Conscientious Objection in North America (10)
In part 11 Bro. Peter talks about Alternative Service after WW2.
Those who I have talked with about their experiences as a CO during the Korean and Vietnam wars are few. We know from the records of the NIBSCO1National Interreligious Service Board for Conscientious Objectors: now the Center for Conscience and War that 89 Christadelphians served from 1952 through 1964, and about 75% of the same numbers were drafted in 1965-1972 as in that period. So I believe about 150 were in Alternative Service after WW2, particularly during the Korean and Vietnam wars. Of course the period of service was a fixed 2 years, which was shorter than the average in WW2, which was about 2.5 years, but highly variable and of uncertain duration. Also the conditions were far less restrictive, being as the employment was civilian, usually only 40 hours Monday – Friday and paid (but poorly).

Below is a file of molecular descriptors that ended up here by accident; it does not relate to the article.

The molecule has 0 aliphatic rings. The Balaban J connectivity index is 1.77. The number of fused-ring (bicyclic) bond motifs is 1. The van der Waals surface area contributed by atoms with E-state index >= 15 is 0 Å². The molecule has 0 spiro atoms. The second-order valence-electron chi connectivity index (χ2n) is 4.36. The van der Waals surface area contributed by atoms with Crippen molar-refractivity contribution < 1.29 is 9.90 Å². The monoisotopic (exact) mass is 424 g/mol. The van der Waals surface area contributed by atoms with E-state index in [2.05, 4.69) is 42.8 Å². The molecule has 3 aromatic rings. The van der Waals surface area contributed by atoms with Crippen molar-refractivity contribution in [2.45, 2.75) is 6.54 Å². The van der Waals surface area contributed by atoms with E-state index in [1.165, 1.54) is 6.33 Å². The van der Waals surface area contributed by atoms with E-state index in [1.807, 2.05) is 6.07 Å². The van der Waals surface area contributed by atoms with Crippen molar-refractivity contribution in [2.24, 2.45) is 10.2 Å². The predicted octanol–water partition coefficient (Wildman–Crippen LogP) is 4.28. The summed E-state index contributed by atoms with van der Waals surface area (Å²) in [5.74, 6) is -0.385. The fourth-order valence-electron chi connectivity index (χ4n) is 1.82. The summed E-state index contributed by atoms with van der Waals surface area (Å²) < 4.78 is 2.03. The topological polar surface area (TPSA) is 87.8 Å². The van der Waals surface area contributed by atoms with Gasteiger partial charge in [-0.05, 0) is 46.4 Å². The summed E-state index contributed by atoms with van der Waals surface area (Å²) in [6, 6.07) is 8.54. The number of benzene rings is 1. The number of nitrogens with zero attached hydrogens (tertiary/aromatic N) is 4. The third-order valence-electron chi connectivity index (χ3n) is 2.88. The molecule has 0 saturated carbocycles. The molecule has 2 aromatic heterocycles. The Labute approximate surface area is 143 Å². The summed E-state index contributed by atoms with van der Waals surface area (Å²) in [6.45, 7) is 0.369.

The draft and alternative service in the USA
Technically, the draft ended in 1947, only to be resumed in June 1948 after a 15-month hiatus. Those granted Conscientious Objector (CO) status in the draft were deferred until the Alternative Service system was organized in the summer of 1952. This was after the start of the Korean war, which began early in 1950, but which intensified after October 1950 when China entered the conflict. By the summer of 1951, when a new draft bill was enacted, the need for additional troops was immense, and it was decided that continuing deferment of COs was no longer viable, so a form of alternative service was needed. The Civilian Public Service Camps of WW2 were rejected largely because the numbers of those deferred, about 12,000 in three years, were too small, and also the Historic Peace churches (Mennonites, Brethren, and particularly Quakers) were strongly opposed to any military involvement. So it was agreed to develop an alternative service program for COs.
It took two years to get going, and in the end executive order 10238 was signed. In brief:2This is taken from Larson, An Unbroken Witness: Conscientious Objection To War, 1948-1953. By Zelle Andrews, a Ph D thesis on the Internet